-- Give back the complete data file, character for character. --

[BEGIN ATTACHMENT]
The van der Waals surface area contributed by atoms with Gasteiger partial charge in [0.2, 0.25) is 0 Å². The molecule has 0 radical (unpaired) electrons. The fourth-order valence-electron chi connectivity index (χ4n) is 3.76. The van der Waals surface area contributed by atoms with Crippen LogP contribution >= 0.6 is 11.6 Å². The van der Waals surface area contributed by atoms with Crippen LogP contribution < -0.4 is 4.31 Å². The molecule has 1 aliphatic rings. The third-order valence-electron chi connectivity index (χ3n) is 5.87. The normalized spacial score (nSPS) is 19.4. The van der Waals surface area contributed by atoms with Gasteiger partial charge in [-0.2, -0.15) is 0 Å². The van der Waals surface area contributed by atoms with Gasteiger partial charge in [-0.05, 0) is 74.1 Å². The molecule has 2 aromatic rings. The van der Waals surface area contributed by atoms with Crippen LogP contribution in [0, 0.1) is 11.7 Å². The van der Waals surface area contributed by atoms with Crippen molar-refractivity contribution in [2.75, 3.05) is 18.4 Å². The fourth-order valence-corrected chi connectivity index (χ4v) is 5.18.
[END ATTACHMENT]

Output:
The van der Waals surface area contributed by atoms with Gasteiger partial charge in [0.2, 0.25) is 0 Å². The molecule has 0 radical (unpaired) electrons. The fourth-order valence-electron chi connectivity index (χ4n) is 3.76. The van der Waals surface area contributed by atoms with Crippen LogP contribution >= 0.6 is 11.6 Å². The van der Waals surface area contributed by atoms with Crippen LogP contribution < -0.4 is 4.31 Å². The molecule has 1 aliphatic rings. The third-order valence-electron chi connectivity index (χ3n) is 5.87. The normalized spacial score (nSPS) is 19.4. The van der Waals surface area contributed by atoms with Gasteiger partial charge in [-0.2, -0.15) is 0 Å². The van der Waals surface area contributed by atoms with Gasteiger partial charge in [-0.05, 0) is 74.1 Å². The molecule has 2 aromatic rings. The van der Waals surface area contributed by atoms with Crippen LogP contribution in [0, 0.1) is 11.7 Å². The van der Waals surface area contributed by atoms with Crippen molar-refractivity contribution in [2.75, 3.05) is 18.4 Å². The fourth-order valence-corrected chi connectivity index (χ4v) is 5.18.